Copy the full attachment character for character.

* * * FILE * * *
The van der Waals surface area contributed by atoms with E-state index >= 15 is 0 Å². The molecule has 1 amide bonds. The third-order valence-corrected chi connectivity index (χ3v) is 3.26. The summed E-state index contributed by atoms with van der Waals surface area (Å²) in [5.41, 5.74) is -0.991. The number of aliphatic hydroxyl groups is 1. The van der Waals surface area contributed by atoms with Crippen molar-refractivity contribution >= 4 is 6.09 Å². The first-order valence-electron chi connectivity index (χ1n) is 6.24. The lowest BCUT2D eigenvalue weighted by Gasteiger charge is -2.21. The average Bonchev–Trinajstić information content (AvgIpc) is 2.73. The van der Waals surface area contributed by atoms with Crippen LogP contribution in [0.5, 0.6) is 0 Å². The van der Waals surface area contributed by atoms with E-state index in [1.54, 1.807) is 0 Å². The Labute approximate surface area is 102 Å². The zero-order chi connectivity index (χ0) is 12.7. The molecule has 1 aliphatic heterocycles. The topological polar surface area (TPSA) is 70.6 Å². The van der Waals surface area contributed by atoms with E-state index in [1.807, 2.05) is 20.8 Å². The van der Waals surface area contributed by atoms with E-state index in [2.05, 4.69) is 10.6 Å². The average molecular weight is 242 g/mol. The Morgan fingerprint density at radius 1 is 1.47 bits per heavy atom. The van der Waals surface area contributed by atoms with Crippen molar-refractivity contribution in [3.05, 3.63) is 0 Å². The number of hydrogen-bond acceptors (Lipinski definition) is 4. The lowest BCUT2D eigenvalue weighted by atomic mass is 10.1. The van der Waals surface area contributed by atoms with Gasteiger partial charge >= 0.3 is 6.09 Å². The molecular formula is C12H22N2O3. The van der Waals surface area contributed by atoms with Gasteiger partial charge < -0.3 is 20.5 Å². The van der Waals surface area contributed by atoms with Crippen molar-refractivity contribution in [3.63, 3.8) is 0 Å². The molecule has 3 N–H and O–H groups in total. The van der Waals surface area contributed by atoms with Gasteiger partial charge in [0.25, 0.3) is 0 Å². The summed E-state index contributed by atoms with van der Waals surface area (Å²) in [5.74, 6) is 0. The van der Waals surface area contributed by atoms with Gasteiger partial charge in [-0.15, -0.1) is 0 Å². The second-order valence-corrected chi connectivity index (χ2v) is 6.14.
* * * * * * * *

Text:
The van der Waals surface area contributed by atoms with E-state index >= 15 is 0 Å². The molecule has 1 amide bonds. The third-order valence-corrected chi connectivity index (χ3v) is 3.26. The summed E-state index contributed by atoms with van der Waals surface area (Å²) in [5.41, 5.74) is -0.991. The number of aliphatic hydroxyl groups is 1. The van der Waals surface area contributed by atoms with Crippen molar-refractivity contribution >= 4 is 6.09 Å². The first-order valence-electron chi connectivity index (χ1n) is 6.24. The lowest BCUT2D eigenvalue weighted by Gasteiger charge is -2.21. The average Bonchev–Trinajstić information content (AvgIpc) is 2.73. The van der Waals surface area contributed by atoms with Crippen LogP contribution in [0.5, 0.6) is 0 Å². The van der Waals surface area contributed by atoms with E-state index in [1.54, 1.807) is 0 Å². The Labute approximate surface area is 102 Å². The zero-order chi connectivity index (χ0) is 12.7. The molecule has 1 aliphatic heterocycles. The topological polar surface area (TPSA) is 70.6 Å². The van der Waals surface area contributed by atoms with E-state index in [1.807, 2.05) is 20.8 Å². The van der Waals surface area contributed by atoms with E-state index in [2.05, 4.69) is 10.6 Å². The average molecular weight is 242 g/mol. The Morgan fingerprint density at radius 1 is 1.47 bits per heavy atom. The van der Waals surface area contributed by atoms with Crippen molar-refractivity contribution in [3.05, 3.63) is 0 Å². The number of hydrogen-bond acceptors (Lipinski definition) is 4. The lowest BCUT2D eigenvalue weighted by atomic mass is 10.1. The van der Waals surface area contributed by atoms with Gasteiger partial charge >= 0.3 is 6.09 Å². The molecular formula is C12H22N2O3. The van der Waals surface area contributed by atoms with Gasteiger partial charge < -0.3 is 20.5 Å². The van der Waals surface area contributed by atoms with Crippen molar-refractivity contribution in [3.63, 3.8) is 0 Å². The molecule has 3 N–H and O–H groups in total. The van der Waals surface area contributed by atoms with Gasteiger partial charge in [0.25, 0.3) is 0 Å². The summed E-state index contributed by atoms with van der Waals surface area (Å²) in [5.74, 6) is 0. The van der Waals surface area contributed by atoms with Gasteiger partial charge in [-0.15, -0.1) is 0 Å². The second-order valence-corrected chi connectivity index (χ2v) is 6.14.